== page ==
Well didn't the engineers say in the 50s that cars have evolved to a point that they can't become any more advanced? heh.
Also didn't the russians say a couple years ago that they're gonna start producing their own x86 chips?
But industrial is a whole different story than consumer anywho.

Because of the quasi monopoly situation we have on that architecture of course. Would not be up for some change if the only cars you could buy were from company A and company B? Hooray for AMD, sure. But still... The Via stuff is just more of the same, more dinosaur burners. We need new engines.

The problem is that you first need some resources to create a new architecture, that has to be better than x86, and then have the budget and resources to build the chips for it. But since there is nobody with the money to even compete with old technology (x86), I don't see this happening.

just to straight things up its x86 arch, but it does support 64bit.
Note details on those cpu's: x86 32/64 instructions compatibility, SSE4.2/AVX/AVX2.

-- they are ripped intel cpu's from 28nm arch.
likely they are overclocked atoms SoFIA chips.
(those intel atoms on 28nm were actually produced in china - so no wonder they've stolen the tech.)

-- just look at the homepage of company that was making those intel atoms in china (they make their own arm processors too - but logo is great)

Interesting. This seems to be pulling the "fuck your IP we are China" approach, where Intel can complain all they want but nothing will come of it because they do not hold power legally there. Like how apple had to bow to China over their patent woes and makes deals instead if straight suing them it think.

I wonder though as a result will these been seen commercially outside of China. Might not be legal for sale anywhere else.

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I am honestly quite surprised there are not more X86 and above CPU manufacturers, I guess it was only a matter of time before China got in on it seeing as they have such huge access to manufacturing, and experience in making chips for other companies.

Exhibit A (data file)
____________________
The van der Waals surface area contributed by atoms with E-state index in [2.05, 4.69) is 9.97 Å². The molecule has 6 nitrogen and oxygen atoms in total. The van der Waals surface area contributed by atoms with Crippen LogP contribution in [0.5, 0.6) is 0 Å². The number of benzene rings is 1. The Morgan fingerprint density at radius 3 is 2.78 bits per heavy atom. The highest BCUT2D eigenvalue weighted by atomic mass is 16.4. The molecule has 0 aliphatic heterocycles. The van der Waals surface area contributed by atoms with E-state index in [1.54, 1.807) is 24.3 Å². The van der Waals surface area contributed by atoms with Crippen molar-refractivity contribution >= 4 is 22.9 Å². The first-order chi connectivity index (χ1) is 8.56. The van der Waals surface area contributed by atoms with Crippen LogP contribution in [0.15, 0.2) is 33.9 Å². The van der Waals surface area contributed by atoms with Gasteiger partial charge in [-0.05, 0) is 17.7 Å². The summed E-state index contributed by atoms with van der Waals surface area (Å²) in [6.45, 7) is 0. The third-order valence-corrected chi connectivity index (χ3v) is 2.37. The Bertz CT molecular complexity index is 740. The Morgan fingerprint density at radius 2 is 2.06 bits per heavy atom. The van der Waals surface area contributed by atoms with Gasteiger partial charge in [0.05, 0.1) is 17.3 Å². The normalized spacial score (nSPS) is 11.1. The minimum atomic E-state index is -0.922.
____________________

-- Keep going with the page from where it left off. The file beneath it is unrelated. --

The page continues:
I wonder if we will see reverse engineered chips cloning AMD and Intel stuff in the next 10 or 20 years, I would not be surprised and honestly would be quite happy, as it seems high class silicon is one of the only things tech companies still have a monopoly on due to lack of competition.

Because Intel sues anybody into oblivion that tries. The only way around it would be to only use expired patents and they're old. Also, x86 is mostly voodoo magic, even if a team of reverse engineers tried to figure out how it works in a clean room, by the time they reimplemented anything, their design would be obsolete.

So, the only way around it is to use old patents and go for a niche market that doesn't care about performance as much. The J-Core project is to reimplement the Hitachi SuperH CPUs and they're aiming for arduo territory right now, but when the Dreamcast becomes 20 years old, they're aiming for SuperH 4 and that would be embedded SBC territory where people won't have to pay for licensing for patents and have an open source CPU.

The only way I see this happening with x86 would be people designing a SBC Dosboard for industrial CNC machines and sell them to retro gamers because the Pentium Pros are being scrapped for gold and maybe go from there.

And indeed intel have been rumbling recently that they might fire up the lawyers once again if x86 emulation gets good enough to threaten them.

Intel are a nasty company once anyone gets close enough to be a threat. just look at the previous AMD anti trust in the early 2000's and the current outright shit slinging going on. So they will be all too happy to end anyone if x86 manages to get out.